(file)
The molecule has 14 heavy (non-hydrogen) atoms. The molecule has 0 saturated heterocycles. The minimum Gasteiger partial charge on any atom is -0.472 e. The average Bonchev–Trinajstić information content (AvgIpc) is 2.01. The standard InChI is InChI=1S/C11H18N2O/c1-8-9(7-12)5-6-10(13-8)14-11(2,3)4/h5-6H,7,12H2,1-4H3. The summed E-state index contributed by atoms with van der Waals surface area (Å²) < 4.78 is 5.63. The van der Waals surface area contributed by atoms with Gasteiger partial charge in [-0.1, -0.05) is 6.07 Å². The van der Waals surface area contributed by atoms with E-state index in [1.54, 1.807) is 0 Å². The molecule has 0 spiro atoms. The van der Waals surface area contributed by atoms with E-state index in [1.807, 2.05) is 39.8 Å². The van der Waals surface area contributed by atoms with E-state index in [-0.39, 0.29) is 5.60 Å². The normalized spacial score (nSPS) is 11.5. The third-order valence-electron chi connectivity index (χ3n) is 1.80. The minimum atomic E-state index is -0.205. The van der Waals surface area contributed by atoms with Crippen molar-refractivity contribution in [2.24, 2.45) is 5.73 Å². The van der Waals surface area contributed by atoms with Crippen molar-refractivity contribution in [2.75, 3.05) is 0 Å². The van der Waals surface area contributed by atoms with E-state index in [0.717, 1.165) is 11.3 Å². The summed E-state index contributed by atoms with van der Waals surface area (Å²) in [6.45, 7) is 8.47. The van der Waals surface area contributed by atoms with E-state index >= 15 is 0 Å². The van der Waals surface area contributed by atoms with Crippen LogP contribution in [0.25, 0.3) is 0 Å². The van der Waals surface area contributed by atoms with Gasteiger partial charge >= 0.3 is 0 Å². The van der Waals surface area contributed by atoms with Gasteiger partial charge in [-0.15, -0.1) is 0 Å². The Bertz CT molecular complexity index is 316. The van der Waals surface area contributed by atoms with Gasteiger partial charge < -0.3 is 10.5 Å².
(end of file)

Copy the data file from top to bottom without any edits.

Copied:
The molecule has 14 heavy (non-hydrogen) atoms. The molecule has 0 saturated heterocycles. The minimum Gasteiger partial charge on any atom is -0.472 e. The average Bonchev–Trinajstić information content (AvgIpc) is 2.01. The standard InChI is InChI=1S/C11H18N2O/c1-8-9(7-12)5-6-10(13-8)14-11(2,3)4/h5-6H,7,12H2,1-4H3. The summed E-state index contributed by atoms with van der Waals surface area (Å²) < 4.78 is 5.63. The van der Waals surface area contributed by atoms with Gasteiger partial charge in [-0.1, -0.05) is 6.07 Å². The van der Waals surface area contributed by atoms with E-state index in [1.54, 1.807) is 0 Å². The molecule has 0 spiro atoms. The van der Waals surface area contributed by atoms with E-state index in [1.807, 2.05) is 39.8 Å². The van der Waals surface area contributed by atoms with E-state index in [-0.39, 0.29) is 5.60 Å². The normalized spacial score (nSPS) is 11.5. The third-order valence-electron chi connectivity index (χ3n) is 1.80. The minimum atomic E-state index is -0.205. The van der Waals surface area contributed by atoms with Crippen molar-refractivity contribution in [2.24, 2.45) is 5.73 Å². The van der Waals surface area contributed by atoms with Crippen molar-refractivity contribution in [2.75, 3.05) is 0 Å². The van der Waals surface area contributed by atoms with E-state index in [0.717, 1.165) is 11.3 Å². The summed E-state index contributed by atoms with van der Waals surface area (Å²) in [6.45, 7) is 8.47. The van der Waals surface area contributed by atoms with E-state index >= 15 is 0 Å². The van der Waals surface area contributed by atoms with Crippen LogP contribution in [0.25, 0.3) is 0 Å². The van der Waals surface area contributed by atoms with Gasteiger partial charge >= 0.3 is 0 Å². The van der Waals surface area contributed by atoms with Gasteiger partial charge in [-0.15, -0.1) is 0 Å². The Bertz CT molecular complexity index is 316. The van der Waals surface area contributed by atoms with Gasteiger partial charge < -0.3 is 10.5 Å².